Palau creates world’s sixth largest marine reserve in the Pacific

The Guardian reports, 2nd October 2015: The tiny western Pacific archipelago of Palau has approved the creation of a marine sanctuary twice the size of Mexico.

Conservationists said the 500,000 sq km (193,000 sq mile) sanctuary would be the world’s sixth-largest fully protected area — meaning no fishing, or other uses such as drilling for oil.

The national congress of the country of around 21,000 people has approved the Palau National Marine Sanctuary Act, which will see 80% of the nation’s maritime territory designated as a reserve. The bill to create it was passed unanimously, 16-0 in the house of delegates, and the senate voted to adopt it.

The move follows a string of announcements on new marine parks, by Chile, New Zealand and the UK, to protect vast swaths of oceans from over-fishing.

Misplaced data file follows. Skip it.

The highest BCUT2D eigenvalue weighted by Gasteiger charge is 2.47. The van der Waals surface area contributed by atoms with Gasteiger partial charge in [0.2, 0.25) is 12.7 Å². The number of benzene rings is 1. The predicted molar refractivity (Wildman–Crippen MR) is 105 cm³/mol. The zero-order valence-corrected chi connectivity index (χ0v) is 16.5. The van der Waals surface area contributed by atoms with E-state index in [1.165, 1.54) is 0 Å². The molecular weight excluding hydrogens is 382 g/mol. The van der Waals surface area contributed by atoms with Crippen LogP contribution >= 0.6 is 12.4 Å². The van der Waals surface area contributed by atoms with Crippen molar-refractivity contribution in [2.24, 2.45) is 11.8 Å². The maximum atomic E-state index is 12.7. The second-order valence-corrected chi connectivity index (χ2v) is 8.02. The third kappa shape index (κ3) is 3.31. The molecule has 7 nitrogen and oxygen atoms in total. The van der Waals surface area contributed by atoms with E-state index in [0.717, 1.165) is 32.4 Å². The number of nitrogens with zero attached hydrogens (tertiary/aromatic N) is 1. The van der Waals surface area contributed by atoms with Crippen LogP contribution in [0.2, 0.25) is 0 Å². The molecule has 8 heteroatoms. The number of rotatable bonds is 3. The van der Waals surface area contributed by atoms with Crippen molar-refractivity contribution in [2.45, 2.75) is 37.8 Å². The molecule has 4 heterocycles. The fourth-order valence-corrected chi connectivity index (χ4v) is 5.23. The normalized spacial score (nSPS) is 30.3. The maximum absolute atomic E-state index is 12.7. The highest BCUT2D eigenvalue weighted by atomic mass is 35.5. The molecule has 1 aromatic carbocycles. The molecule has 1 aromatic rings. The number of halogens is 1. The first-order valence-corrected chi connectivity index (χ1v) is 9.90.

The US-based Pew Charitable Trusts said Palau’s new sanctuary brought the total area of the oceans fully protected up to 1.9%, though scientists say that figure should be more like 30% to protect fish stocks and the health of the ocean.

“Today is a historic day for Palau, proving that a small island nation can have a big impact on the ocean,” said the country’s president, Tommy E Remengesau Jr. Around 20% of the sanctuary will still be accessible to local fishermen.

Source: The Guardian, 22nd October 2015. For the full details see

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